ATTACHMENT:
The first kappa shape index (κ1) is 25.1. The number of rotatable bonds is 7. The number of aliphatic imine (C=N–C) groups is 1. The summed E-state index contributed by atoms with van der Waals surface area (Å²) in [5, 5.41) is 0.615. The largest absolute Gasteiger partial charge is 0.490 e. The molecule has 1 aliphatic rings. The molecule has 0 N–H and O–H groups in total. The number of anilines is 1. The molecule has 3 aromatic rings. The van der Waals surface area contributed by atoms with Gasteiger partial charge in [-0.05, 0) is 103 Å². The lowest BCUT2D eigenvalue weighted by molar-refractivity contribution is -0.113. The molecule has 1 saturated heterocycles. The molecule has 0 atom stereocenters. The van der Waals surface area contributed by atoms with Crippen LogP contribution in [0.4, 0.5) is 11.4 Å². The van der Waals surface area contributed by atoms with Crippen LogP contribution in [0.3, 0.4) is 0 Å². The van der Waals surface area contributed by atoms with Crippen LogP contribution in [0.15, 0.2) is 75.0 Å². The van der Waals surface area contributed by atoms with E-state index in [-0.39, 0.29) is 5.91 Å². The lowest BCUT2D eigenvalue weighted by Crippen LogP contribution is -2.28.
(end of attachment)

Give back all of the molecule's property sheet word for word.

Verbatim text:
The first kappa shape index (κ1) is 25.1. The number of rotatable bonds is 7. The number of aliphatic imine (C=N–C) groups is 1. The summed E-state index contributed by atoms with van der Waals surface area (Å²) in [5, 5.41) is 0.615. The largest absolute Gasteiger partial charge is 0.490 e. The molecule has 1 aliphatic rings. The molecule has 0 N–H and O–H groups in total. The number of anilines is 1. The molecule has 3 aromatic rings. The van der Waals surface area contributed by atoms with Gasteiger partial charge in [-0.05, 0) is 103 Å². The lowest BCUT2D eigenvalue weighted by molar-refractivity contribution is -0.113. The molecule has 1 saturated heterocycles. The molecule has 0 atom stereocenters. The van der Waals surface area contributed by atoms with Crippen LogP contribution in [0.4, 0.5) is 11.4 Å². The van der Waals surface area contributed by atoms with Crippen LogP contribution in [0.3, 0.4) is 0 Å². The van der Waals surface area contributed by atoms with Crippen LogP contribution in [0.15, 0.2) is 75.0 Å². The van der Waals surface area contributed by atoms with E-state index in [-0.39, 0.29) is 5.91 Å². The lowest BCUT2D eigenvalue weighted by Crippen LogP contribution is -2.28.